Crisis forces us to grow and change. Our tradition teaches that it is when we are most broken that healing is possible. That is why Tisha B’Av marks the beginning of the period of our Days of Awe, and the return to truest self we aspire to on Rosh Hashana and Yom Kippur. In Jewish history there is a correlation between crisis and transformation, repeated exiles catalyzing the evolution of Judaism. We’ve packed our households and hit the road, opening new chapters in countless lands, largely flourishing in exile/new homelands. Perhaps this is why we have such faith that these families from Iraq and Syria will succeed, indeed flourish, in the promised land of British Columbia. We have a core of optimism.

But I think it will be wise to also remember our story of pain, our own shocks and devastations, our own sense of dislocation, the challenges to our security, the fear of loosing our traditions to assimilation. As a people, we understand the power of memory, even the power of lament. We know what it is to make space for expression of loss. It’s our understanding of the balance between inconsolable loss and opportunity for new flourishing that will enable us to be of particular support to the new citizens of Canada we have welcomed into our community, and of support to the families that will follow.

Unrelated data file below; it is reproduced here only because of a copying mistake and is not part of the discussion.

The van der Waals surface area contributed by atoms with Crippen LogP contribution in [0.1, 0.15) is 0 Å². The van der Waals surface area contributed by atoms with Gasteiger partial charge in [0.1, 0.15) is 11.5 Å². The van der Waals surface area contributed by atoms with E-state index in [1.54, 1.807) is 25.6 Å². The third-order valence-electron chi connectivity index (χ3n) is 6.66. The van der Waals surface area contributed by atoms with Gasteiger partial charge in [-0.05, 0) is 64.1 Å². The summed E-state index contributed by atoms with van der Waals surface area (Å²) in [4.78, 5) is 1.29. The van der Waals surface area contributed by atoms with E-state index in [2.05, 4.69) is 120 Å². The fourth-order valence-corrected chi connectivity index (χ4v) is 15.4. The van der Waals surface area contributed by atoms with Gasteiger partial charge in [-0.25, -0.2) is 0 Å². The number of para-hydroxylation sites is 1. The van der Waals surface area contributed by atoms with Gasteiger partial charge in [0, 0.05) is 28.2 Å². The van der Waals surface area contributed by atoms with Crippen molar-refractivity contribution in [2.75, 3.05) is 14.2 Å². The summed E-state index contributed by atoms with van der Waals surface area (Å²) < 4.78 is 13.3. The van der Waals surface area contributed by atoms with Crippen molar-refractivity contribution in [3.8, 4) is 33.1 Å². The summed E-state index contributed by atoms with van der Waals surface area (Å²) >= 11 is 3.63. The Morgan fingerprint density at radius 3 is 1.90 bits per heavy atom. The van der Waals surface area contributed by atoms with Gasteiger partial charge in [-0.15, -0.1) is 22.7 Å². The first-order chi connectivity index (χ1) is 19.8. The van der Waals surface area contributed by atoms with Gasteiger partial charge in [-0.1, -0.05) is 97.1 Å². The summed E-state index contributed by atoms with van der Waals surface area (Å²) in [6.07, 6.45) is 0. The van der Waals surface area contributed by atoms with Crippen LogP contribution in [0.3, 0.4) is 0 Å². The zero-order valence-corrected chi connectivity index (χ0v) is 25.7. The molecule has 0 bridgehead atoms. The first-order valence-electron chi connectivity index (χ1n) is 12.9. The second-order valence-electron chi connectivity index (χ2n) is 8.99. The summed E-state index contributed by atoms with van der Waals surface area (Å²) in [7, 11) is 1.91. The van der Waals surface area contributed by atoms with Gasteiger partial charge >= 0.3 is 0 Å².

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What is Jewish Renewal?

Probably most Or Shalomniks face this question from friends and family at some time, namely – what denomination is Or Shalom? Are we Orthodox, Conservative, Reform, or Reconstructionist?

The answer is complicated – none of the above, and a little of all the above. ALEPH co-chairs Rabbi Rachel Barenblat and Rabbi David Marcus explain it well in this podcast from Judaism Unbound.